Famous, Non-Hachette Authors Join Protest Over Amazon Feud, Seek Anti-Trust Investigation

The ongoing feud between Amazon and book publisher Hachette is drawing out the big names such as Philip Roth, Salman Rushdie and other well-known, highly successful authors. So what sets these authors apart from those already pushing for Amazon to end its standoff with the publisher regarding e-book sales? Well, none of them are actually Hachette-published authors and they signal a new push for federal regulators to investigate Amazon for its allegedly shady e-book pricing tactics.

The New York Times reports that hundreds of writers, many of whom are not published by Hachette, have joined their literary brethren in highlighting the alleged disservice Amazon is doing to authors and consumers alike.

For those coming to this story late, Amazon and Hachette Book Group, one of the nation’s largest publishers, have been unable to agree on wholesale pricing terms, most notably on e-books.

Amazon is attempting to pressure Hachette into making a deal by refusing to take pre-orders on new Hachette titles. Shipping on the publisher’s in-stock titles is often delayed, and books from other publishers are receiving more attractive discounts.

Authors United, which sent a letter to Amazon CEO Jeff Bezos in August asking him to resolve his company’s ongoing contract dispute with book publisher Hachette, is currently writing to the individual members of Amazon’s board and drafting a letter to the Justice Department asking it to examine Amazon for possible anti-trust issues.

At the center of the discussion is the debated issue: What are the rights and responsibilities of a company that sells half the books in America and controls the dominant e-book platform?

While the group first consisted of only Hachette-published authors, it now includes those from other publishing houses and the estates of many well-known authors.

Andrew Wylie, a literary agent, tell the Times that he’s asked all of his writers to join the group, Authors United.

“It’s very clear to me, and to those I represent, that what Amazon is doing is very detrimental to the publishing industry and the interests of authors,” Wylie says. “If Amazon is not stopped, we are facing the end of literary culture in America.”

Of the thousands of clients Wylie represents, about 300 have signed on to Authors United. In addition to Rushdie and Roth, those who have signed on include the estates of Allen Ginsberg, William Burroughs, Norman Mailer and Hunter S. Thompson.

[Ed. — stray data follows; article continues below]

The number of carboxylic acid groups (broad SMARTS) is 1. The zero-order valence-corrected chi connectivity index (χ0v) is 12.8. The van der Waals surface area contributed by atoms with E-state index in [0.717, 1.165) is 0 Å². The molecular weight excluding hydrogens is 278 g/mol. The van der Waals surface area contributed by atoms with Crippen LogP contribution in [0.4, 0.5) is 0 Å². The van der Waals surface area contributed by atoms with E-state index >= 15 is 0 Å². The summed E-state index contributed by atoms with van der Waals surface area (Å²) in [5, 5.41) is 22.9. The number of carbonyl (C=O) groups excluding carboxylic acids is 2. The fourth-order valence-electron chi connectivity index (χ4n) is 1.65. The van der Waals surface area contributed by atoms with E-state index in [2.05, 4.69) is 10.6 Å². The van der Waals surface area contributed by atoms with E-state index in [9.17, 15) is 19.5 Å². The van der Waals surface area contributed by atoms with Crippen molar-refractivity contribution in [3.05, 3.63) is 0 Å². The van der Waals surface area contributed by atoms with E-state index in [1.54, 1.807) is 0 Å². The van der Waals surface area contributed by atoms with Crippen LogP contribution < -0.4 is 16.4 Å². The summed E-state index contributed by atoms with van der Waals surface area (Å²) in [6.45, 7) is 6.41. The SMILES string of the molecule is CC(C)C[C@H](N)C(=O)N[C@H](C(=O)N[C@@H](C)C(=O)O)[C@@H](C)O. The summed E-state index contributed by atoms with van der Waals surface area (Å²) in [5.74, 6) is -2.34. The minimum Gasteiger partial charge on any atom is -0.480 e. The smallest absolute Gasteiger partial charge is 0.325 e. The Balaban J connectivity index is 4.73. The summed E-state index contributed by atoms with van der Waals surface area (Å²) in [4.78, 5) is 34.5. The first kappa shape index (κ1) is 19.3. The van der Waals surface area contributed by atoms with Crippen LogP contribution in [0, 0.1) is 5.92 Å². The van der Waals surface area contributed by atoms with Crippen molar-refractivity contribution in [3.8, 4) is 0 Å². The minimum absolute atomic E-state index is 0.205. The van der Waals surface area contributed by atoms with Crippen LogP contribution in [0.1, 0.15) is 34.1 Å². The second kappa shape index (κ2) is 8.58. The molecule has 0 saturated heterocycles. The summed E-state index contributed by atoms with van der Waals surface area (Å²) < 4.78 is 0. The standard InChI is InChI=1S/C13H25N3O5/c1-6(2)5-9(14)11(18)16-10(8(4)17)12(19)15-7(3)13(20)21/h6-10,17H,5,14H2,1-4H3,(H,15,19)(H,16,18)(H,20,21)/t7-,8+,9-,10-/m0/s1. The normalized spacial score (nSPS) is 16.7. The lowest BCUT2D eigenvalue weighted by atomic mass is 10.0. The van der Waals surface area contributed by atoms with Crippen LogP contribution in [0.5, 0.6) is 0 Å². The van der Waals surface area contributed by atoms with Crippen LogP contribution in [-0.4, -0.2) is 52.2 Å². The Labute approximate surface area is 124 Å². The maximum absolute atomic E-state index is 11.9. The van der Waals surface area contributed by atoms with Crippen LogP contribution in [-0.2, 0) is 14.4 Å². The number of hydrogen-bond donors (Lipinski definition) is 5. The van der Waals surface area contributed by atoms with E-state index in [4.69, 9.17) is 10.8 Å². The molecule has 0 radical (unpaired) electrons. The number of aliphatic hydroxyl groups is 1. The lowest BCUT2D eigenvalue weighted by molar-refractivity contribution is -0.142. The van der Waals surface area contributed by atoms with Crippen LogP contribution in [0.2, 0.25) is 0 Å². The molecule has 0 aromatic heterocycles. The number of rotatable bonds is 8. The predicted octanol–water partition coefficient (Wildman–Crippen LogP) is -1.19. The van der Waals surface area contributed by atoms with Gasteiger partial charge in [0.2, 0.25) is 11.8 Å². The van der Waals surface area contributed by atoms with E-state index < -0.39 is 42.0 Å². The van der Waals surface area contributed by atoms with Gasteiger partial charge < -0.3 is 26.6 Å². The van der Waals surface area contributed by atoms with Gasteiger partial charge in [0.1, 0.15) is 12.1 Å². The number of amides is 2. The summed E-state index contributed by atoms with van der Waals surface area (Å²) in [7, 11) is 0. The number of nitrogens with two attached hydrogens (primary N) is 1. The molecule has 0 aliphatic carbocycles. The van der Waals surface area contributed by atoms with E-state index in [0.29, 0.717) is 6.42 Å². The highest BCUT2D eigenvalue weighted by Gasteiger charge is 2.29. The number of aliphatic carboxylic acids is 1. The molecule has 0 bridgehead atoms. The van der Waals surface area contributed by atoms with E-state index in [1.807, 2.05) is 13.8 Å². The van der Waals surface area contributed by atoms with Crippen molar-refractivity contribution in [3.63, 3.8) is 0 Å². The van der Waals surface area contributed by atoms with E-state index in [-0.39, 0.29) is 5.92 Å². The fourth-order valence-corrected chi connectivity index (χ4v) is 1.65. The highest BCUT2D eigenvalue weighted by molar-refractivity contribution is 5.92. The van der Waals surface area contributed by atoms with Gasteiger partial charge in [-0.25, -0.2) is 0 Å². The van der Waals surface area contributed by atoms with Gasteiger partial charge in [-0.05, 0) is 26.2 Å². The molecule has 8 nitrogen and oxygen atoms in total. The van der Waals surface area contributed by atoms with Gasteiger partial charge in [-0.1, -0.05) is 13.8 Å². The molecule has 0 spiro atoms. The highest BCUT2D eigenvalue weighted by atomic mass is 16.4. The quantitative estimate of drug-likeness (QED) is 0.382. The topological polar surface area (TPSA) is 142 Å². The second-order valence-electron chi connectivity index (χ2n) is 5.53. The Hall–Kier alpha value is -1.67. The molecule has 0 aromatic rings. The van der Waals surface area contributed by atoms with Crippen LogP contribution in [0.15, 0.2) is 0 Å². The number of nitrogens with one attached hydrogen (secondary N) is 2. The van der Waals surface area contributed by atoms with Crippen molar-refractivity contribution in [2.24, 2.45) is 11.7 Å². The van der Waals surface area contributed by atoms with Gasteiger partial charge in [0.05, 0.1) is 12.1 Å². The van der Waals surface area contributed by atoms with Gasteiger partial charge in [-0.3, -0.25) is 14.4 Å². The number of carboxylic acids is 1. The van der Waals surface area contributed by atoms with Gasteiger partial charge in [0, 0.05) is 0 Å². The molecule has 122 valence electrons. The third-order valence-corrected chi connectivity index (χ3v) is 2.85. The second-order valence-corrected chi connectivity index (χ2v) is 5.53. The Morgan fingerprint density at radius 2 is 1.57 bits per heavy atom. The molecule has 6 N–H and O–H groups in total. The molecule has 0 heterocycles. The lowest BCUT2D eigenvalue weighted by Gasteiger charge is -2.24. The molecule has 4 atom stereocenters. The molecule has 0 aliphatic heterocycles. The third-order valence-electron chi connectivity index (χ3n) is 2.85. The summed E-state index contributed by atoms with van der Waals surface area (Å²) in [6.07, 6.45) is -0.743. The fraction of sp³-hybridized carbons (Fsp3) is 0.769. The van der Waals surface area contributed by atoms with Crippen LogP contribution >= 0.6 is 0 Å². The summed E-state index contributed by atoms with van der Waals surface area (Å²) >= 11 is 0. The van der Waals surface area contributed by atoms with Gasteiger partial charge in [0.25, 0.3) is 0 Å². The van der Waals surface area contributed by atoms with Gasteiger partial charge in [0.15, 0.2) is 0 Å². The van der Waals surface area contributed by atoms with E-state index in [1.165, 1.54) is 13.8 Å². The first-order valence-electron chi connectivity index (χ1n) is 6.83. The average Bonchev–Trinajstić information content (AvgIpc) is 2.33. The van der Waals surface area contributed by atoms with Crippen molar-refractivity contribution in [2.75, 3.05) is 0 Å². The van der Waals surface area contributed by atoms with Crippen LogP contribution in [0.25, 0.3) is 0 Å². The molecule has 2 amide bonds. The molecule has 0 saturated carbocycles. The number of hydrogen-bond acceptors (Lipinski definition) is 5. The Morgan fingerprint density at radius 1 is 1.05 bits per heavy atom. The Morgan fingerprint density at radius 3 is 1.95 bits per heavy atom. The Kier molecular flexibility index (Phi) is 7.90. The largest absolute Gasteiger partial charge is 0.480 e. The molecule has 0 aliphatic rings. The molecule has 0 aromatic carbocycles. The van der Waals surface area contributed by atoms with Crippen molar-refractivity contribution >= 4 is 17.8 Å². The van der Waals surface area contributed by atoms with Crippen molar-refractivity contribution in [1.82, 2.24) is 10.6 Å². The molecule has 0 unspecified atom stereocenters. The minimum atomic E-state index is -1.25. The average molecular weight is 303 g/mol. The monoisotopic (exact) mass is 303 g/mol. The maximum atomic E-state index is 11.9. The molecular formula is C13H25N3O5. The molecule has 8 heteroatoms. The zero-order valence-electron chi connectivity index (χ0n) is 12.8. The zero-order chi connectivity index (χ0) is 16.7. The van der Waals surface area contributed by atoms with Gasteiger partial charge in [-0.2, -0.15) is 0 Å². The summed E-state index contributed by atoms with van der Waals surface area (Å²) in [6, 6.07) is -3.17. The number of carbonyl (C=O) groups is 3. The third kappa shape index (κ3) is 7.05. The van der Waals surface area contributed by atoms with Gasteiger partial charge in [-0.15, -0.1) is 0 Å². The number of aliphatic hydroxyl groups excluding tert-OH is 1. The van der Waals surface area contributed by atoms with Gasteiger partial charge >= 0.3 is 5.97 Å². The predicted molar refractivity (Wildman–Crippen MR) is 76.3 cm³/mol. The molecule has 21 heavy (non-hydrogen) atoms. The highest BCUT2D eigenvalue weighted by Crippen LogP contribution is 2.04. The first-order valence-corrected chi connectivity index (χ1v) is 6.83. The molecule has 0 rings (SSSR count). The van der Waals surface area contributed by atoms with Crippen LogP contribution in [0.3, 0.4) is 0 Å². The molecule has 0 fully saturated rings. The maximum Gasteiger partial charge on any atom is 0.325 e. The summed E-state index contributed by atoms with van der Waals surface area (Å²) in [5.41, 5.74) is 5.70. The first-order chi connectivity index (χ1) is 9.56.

Recipient of the 2014 Medal of Distinguished Contribution to American LEtter, Ursula K. Le Guin – who isn’t a client of Wylie – also recently signed on to the writer’s group.

“We’re talking about censorship: deliberately making a book hard or impossible to get, ‘disappearing’ an author,” Le Guin tells the Times. “Governments use censorship for moral and political ends, justifiable or not. Amazon is using censorship to gain total market control so they can dictate to publishers what they can publish, to authors what they can write, to readers what they can buy. This is more than unjustifiable, it is intolerable.”

Still, according to the Times, any threat presented by the high-profile authors and the letter to the Justice Dept. doesn’t seem to have had much effect on Amazon. The company said that it was trying to make e-books more affordable for all consumers, and that publishers and writers would make up in volume what they were losing in margin if the prices were lower.

Despite efforts by the writer’s group, Amazon has continued its shady pricing tactics. As an example, the Times reports the retailer’s differing treatment of two new Hachette publications.

Sons of Wichita” by Daniel Schulman, which came out in May, was initially discounted. The book is no longer discounted and takes up to three weeks to ship.

By contrast “The Way Forward: Renewing the American Idea” by Wisconsin Representative Paul Ryan has no shipping constraints.

Literary Lions Unite in Protest Over Amazon’s E-Book Tactics [The New York Times]

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